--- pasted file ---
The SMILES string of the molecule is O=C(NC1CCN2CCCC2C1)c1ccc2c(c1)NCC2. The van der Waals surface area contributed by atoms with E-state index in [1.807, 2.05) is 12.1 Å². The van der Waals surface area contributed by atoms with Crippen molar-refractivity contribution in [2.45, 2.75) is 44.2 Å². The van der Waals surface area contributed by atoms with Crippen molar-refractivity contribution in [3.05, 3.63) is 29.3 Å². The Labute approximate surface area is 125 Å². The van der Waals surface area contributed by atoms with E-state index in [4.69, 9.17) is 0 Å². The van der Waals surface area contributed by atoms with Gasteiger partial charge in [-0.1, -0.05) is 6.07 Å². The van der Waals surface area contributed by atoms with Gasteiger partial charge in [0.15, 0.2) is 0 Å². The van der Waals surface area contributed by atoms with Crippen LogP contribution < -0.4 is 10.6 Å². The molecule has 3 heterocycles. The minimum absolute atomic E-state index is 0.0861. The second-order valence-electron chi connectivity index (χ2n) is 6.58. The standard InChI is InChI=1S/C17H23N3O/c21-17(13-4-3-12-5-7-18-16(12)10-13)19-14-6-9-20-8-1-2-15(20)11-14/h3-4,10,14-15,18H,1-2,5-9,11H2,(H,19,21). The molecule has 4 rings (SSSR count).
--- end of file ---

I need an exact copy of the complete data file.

The SMILES string of the molecule is O=C(NC1CCN2CCCC2C1)c1ccc2c(c1)NCC2. The van der Waals surface area contributed by atoms with E-state index in [1.807, 2.05) is 12.1 Å². The van der Waals surface area contributed by atoms with Crippen molar-refractivity contribution in [2.45, 2.75) is 44.2 Å². The van der Waals surface area contributed by atoms with Crippen molar-refractivity contribution in [3.05, 3.63) is 29.3 Å². The Labute approximate surface area is 125 Å². The van der Waals surface area contributed by atoms with E-state index in [4.69, 9.17) is 0 Å². The van der Waals surface area contributed by atoms with Gasteiger partial charge in [-0.1, -0.05) is 6.07 Å². The van der Waals surface area contributed by atoms with Gasteiger partial charge in [0.15, 0.2) is 0 Å². The van der Waals surface area contributed by atoms with Crippen LogP contribution < -0.4 is 10.6 Å². The molecule has 3 heterocycles. The minimum absolute atomic E-state index is 0.0861. The second-order valence-electron chi connectivity index (χ2n) is 6.58. The standard InChI is InChI=1S/C17H23N3O/c21-17(13-4-3-12-5-7-18-16(12)10-13)19-14-6-9-20-8-1-2-15(20)11-14/h3-4,10,14-15,18H,1-2,5-9,11H2,(H,19,21). The molecule has 4 rings (SSSR count).